H-1B visa curbs: Nirmala Sitharaman's tough talk may not hold legal ground
Restrictions on H-1B visas put by the Donald Trump administration in the United States have unnerved India. The restrictions will affect the margins of bellwether Indian and foreign IT companies, which employ thousands of Indians in their US operations.
After trying to convince the US through soft communiques on the issue, the Indian government is now exploring some harsh measures to put the US under pressure.
On 20 April, Union Commerce Minister Nirmala Sitharaman hinted that if the US did not change its stance on H-1B visa norms, India could retaliate by restricting the royalty payments by the Indian subsidiaries of US-based companies to their parent companies.
“It is not just that Indian companies are in the US; several big US companies are in India too. They are earning their margins, they are earning their profits, which go to the US economy. It's not just a situation where only the Indian companies have to face the US executive orders. There are US companies in India which have been doing business for some years now. If this debate has to be expanded, it has to be expanded to include all these aspects. We shall ensure that all these factors are kept in mind,” Sitharaman was quoted by the Mint newspaper.
Indians are the biggest beneficiaries of H-1B visas, followed by the Chinese nationals. In 2014, as many as 70% of total H-1B petitions approved were from Indians.
According to Computerworld, nearly 86% of the H-1B visas issued for workers in computer occupations go to Indian workers.
Trouble could be afoot
Former secretary of the Department Of Industrial Policy & Promotion, Ajay Dua, says: “If India is thinking on these lines, it would translate to a full-fledged trade war with the United States, and will affect the relationship of two nations. In a free trade economy, India can put sectoral curbs on royalty payments by subsidiaries of foreign companies having their businesses in India. But to choose companies from a specific country and curb their royalty payments would be a difficult thing to defend in court.”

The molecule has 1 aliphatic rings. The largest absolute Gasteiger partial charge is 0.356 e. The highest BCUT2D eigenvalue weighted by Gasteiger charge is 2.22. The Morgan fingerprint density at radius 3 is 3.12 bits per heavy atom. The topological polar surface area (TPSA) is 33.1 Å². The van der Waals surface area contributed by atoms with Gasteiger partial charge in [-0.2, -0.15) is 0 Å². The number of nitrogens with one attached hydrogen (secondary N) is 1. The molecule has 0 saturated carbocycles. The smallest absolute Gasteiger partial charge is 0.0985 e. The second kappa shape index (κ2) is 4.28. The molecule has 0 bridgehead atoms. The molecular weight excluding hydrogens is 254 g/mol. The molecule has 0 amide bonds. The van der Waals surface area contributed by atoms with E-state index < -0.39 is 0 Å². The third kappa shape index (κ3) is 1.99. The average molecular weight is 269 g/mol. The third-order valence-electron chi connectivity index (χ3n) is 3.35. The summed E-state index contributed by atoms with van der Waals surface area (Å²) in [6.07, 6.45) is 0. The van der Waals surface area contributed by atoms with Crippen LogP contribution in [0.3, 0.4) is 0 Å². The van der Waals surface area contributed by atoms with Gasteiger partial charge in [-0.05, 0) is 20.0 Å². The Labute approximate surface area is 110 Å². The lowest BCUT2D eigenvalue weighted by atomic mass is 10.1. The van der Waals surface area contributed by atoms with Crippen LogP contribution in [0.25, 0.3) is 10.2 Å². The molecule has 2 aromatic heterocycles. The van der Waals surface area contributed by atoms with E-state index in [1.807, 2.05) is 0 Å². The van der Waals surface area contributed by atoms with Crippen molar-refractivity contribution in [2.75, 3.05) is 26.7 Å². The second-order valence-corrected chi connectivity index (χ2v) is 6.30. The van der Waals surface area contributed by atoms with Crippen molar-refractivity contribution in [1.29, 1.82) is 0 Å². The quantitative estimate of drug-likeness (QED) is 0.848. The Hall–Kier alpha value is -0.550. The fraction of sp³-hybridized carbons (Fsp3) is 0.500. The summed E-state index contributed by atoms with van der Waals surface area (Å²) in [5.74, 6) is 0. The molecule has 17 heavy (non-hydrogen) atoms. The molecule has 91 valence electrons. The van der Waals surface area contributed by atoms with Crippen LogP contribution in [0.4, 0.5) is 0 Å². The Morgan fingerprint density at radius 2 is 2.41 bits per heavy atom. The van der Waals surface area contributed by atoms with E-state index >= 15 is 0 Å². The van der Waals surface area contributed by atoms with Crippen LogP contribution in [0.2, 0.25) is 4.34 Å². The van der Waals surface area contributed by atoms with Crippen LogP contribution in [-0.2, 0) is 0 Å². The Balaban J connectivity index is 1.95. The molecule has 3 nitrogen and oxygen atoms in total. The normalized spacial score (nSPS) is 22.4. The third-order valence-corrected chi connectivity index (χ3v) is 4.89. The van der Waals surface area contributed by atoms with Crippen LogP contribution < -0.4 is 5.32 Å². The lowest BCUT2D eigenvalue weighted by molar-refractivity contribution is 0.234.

Dua further adds that the US is India's biggest trade partner, and escalating the issue to that level will affect the Indian economy in a much bigger way.
In 2016, India had a trade of $42 billion with the US, and the country accounted for 16.1% of total Indian exports.
A corporate lawyer, who advises the Government of India on legal matters, says on the condition of anonymity: “Today, India's foreign exchange controls are not a WTO commitment, and if the government decides it will not allow royalty payments, then it is its prerogative. However, if it decides to single out only US-based companies, that can be taken to the WTO on charges of discriminatory treatment.”
The lawyer further adds: “You can favour certain countries under the free trade agreement. But you cannot punish a particular country.”
Former Additional Solicitor-General Biswajit Bhattacharya, however, believes that India “has the power to formulate a policy that backs such a decision legally. Such measures fall in the realm of India's foreign policy, and it is up to the government how it wants to move ahead on the issue.”
Another corporate lawyer, requesting anonymity, says: “It is not just the US which has introduced visa curbs for immigrants. There are countries like Australia, Singapore and the UK; all of them are resorting to protectionism. It would be really tough to deal with the current situation by singling out one country.”